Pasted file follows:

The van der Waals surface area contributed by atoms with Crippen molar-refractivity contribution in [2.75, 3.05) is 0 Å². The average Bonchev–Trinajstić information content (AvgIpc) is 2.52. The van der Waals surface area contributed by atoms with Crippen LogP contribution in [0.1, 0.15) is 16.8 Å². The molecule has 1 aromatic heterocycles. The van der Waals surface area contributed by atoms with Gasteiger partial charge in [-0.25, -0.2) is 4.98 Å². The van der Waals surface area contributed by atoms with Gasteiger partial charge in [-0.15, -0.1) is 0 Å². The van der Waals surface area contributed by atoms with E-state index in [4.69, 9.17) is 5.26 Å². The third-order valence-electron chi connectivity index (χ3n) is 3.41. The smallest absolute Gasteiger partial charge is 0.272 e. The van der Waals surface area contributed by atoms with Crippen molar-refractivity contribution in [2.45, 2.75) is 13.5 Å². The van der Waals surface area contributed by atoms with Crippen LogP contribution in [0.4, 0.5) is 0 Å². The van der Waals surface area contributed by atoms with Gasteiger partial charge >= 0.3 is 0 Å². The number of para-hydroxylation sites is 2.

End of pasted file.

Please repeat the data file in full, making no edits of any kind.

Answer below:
The van der Waals surface area contributed by atoms with Crippen molar-refractivity contribution in [2.75, 3.05) is 0 Å². The average Bonchev–Trinajstić information content (AvgIpc) is 2.52. The van der Waals surface area contributed by atoms with Crippen LogP contribution in [0.1, 0.15) is 16.8 Å². The molecule has 1 aromatic heterocycles. The van der Waals surface area contributed by atoms with Gasteiger partial charge in [-0.25, -0.2) is 4.98 Å². The van der Waals surface area contributed by atoms with Gasteiger partial charge in [-0.15, -0.1) is 0 Å². The van der Waals surface area contributed by atoms with E-state index in [4.69, 9.17) is 5.26 Å². The third-order valence-electron chi connectivity index (χ3n) is 3.41. The smallest absolute Gasteiger partial charge is 0.272 e. The van der Waals surface area contributed by atoms with Crippen molar-refractivity contribution in [2.45, 2.75) is 13.5 Å². The van der Waals surface area contributed by atoms with Crippen LogP contribution in [0.4, 0.5) is 0 Å². The van der Waals surface area contributed by atoms with Gasteiger partial charge >= 0.3 is 0 Å². The number of para-hydroxylation sites is 2.